Soon afterwards, rain stopped play soon afterwards with Cheteshwar Pujara, recalled after Shikhar Dhawan was dropped, and Kohli then both one not out.
The last thing India needed when play resumed was a run out.
Yet that was what happened off the last of the 12 balls bowled between lunch and tea.
Pujara, who has shown in the past he can cope with typical English conditions,set off for a single off Anderson.
Kohli responded, only to change his mind and retreat.
England debutant Ollie Pope kept his composure, however, the 20-year-old Surrey batsman sprinting in from point to remove the bails rather than shying at the stumps.
No sooner had Pujara been dismissed, then there was a fresh downpour and it was not until 5.10pm (1610 GMT) that the match re-started.
Dropped slip catches proved a problem for England at Edgbaston, with Kohli missed twice en route to 149 — his maiden Test century in England.
England would have been entitled to fear the worst when Kohli, on 19, was dropped by Buttler, their limited-overs wicket-keeper, off Woakes.
But the very next delivery saw Kohli edge a Woakes outswinger and Buttler made no mistake on this occasion.
It was a similar story with Pandya, Woakes putting the disappointment of a dropped catch aside to strike with his very next ball.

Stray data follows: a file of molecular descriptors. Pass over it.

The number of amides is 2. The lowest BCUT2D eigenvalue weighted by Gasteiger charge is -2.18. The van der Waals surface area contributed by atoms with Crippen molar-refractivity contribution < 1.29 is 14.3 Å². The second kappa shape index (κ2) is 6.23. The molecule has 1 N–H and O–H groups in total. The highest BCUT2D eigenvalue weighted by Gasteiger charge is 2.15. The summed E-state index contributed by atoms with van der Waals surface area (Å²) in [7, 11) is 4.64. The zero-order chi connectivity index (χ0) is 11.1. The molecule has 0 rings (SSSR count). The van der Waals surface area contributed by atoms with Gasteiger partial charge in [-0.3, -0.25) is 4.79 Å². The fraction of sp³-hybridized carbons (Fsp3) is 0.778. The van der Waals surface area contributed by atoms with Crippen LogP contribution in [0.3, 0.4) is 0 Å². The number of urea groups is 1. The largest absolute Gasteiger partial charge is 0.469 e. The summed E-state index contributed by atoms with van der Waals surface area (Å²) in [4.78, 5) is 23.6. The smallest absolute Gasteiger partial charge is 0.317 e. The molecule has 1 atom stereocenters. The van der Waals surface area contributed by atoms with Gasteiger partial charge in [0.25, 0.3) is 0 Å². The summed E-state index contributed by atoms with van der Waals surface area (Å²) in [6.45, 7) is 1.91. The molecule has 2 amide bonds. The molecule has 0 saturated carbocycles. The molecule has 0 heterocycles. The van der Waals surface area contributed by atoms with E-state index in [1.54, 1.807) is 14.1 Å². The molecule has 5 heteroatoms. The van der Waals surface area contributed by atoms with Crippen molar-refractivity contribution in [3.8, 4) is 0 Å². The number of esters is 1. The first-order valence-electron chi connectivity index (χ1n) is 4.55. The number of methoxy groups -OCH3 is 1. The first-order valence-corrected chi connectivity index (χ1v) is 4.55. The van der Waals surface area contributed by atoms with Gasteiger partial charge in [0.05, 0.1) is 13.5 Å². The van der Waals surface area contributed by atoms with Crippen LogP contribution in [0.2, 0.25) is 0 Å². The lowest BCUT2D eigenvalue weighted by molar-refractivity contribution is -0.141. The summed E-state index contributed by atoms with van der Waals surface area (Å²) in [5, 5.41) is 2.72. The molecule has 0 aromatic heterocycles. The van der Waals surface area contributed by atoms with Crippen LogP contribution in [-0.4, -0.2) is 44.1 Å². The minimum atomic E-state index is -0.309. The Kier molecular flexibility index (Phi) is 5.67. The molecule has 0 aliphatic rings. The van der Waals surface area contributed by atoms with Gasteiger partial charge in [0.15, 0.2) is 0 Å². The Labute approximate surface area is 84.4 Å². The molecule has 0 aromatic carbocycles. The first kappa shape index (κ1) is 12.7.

Ravichandran Ashwin top-scored with 29 before he was plumb leg before to Broad.
Anderson ended the day’s play when No 11 Ishant Sharma was lbw for nought.
That meant Anderson got his name on the Lord’s honors board yet again, thanks to a sixth haul of five wickets or more in a Test innings at the ‘home of cricket’.


Joan Oumari makes case for Lebanon causing Asian Cup shock

Updated 18 October 2018
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Joan Oumari makes case for Lebanon causing Asian Cup shock

  • Lebanon have made it to their first Asian Cup since 2000 and are up to 77th in world rankings.
  • Oumari feels the Cedars have what it takes to upset a few of the big guns.

LONDON: While much of the focus ahead of the Asian Cup will be on defending champions Australia, who are one of the favorites, along with Japan and South Korea, Lebanon’s Joan Oumari is hoping his side can grab people’s attention and cause a shock or two.
The Cedars’ last appearance at the tournament came back in 2000 when they were hosts — this is the first time they have qualified for the tournament on merit.
Since their FIFA world ranking fell to 147 in 2016, Lebanon have been one of Asia’s most improved and in-form teams, with their ranking jumping to its current position of 77 — the highest in their history.
Drawn alongside regional heavyweights Saudi Arabia, Qatar and North Korea in Group E, it will not be easy, but Oumari, one of their star players, is convinced they can put on a show when the tournament gets under way in January.
“I think when we play and stay like we are now we can go far,” the defender told Arab News. “In football everything is possible and we have a great team.”
Oumari knows that just being back at the Asian Cup after a 19-year absence is already a victory for the nation of six million people.